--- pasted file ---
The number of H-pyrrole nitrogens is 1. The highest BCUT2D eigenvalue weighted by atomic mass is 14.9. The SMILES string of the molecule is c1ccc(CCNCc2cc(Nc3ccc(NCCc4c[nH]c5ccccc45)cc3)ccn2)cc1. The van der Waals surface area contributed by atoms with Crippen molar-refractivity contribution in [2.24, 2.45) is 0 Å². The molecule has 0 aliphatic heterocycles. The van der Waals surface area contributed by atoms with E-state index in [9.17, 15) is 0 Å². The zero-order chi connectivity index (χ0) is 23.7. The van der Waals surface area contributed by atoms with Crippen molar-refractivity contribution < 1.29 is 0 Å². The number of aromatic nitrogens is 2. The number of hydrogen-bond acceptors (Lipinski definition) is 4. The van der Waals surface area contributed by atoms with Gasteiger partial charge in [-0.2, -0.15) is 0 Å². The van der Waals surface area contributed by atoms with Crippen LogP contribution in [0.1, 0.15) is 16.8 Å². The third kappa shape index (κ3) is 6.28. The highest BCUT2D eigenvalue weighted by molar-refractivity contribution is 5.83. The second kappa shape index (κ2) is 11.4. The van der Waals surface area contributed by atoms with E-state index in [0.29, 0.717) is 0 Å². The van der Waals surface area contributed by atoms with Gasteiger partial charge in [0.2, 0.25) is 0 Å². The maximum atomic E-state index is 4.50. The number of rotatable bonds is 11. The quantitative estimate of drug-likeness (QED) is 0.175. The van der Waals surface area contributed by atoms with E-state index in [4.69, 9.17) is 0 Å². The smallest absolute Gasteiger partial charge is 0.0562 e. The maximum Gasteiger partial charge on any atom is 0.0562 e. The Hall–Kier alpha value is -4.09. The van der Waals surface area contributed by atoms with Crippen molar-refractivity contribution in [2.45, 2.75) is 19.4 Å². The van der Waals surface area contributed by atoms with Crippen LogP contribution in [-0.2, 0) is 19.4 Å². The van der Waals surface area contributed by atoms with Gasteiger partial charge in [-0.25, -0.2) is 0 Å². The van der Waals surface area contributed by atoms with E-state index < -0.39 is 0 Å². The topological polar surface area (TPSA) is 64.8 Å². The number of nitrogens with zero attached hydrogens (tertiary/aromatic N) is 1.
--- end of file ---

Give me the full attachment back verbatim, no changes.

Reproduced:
The number of H-pyrrole nitrogens is 1. The highest BCUT2D eigenvalue weighted by atomic mass is 14.9. The SMILES string of the molecule is c1ccc(CCNCc2cc(Nc3ccc(NCCc4c[nH]c5ccccc45)cc3)ccn2)cc1. The van der Waals surface area contributed by atoms with Crippen molar-refractivity contribution in [2.24, 2.45) is 0 Å². The molecule has 0 aliphatic heterocycles. The van der Waals surface area contributed by atoms with E-state index in [9.17, 15) is 0 Å². The zero-order chi connectivity index (χ0) is 23.7. The van der Waals surface area contributed by atoms with Crippen molar-refractivity contribution < 1.29 is 0 Å². The number of aromatic nitrogens is 2. The number of hydrogen-bond acceptors (Lipinski definition) is 4. The van der Waals surface area contributed by atoms with Gasteiger partial charge in [-0.2, -0.15) is 0 Å². The van der Waals surface area contributed by atoms with Crippen LogP contribution in [0.1, 0.15) is 16.8 Å². The third kappa shape index (κ3) is 6.28. The highest BCUT2D eigenvalue weighted by molar-refractivity contribution is 5.83. The second kappa shape index (κ2) is 11.4. The van der Waals surface area contributed by atoms with E-state index in [0.29, 0.717) is 0 Å². The van der Waals surface area contributed by atoms with Gasteiger partial charge in [0.2, 0.25) is 0 Å². The maximum atomic E-state index is 4.50. The number of rotatable bonds is 11. The quantitative estimate of drug-likeness (QED) is 0.175. The van der Waals surface area contributed by atoms with E-state index in [4.69, 9.17) is 0 Å². The smallest absolute Gasteiger partial charge is 0.0562 e. The maximum Gasteiger partial charge on any atom is 0.0562 e. The Hall–Kier alpha value is -4.09. The van der Waals surface area contributed by atoms with Crippen molar-refractivity contribution in [2.45, 2.75) is 19.4 Å². The van der Waals surface area contributed by atoms with Crippen LogP contribution in [-0.2, 0) is 19.4 Å². The van der Waals surface area contributed by atoms with Gasteiger partial charge in [-0.25, -0.2) is 0 Å². The van der Waals surface area contributed by atoms with E-state index < -0.39 is 0 Å². The topological polar surface area (TPSA) is 64.8 Å². The number of nitrogens with zero attached hydrogens (tertiary/aromatic N) is 1.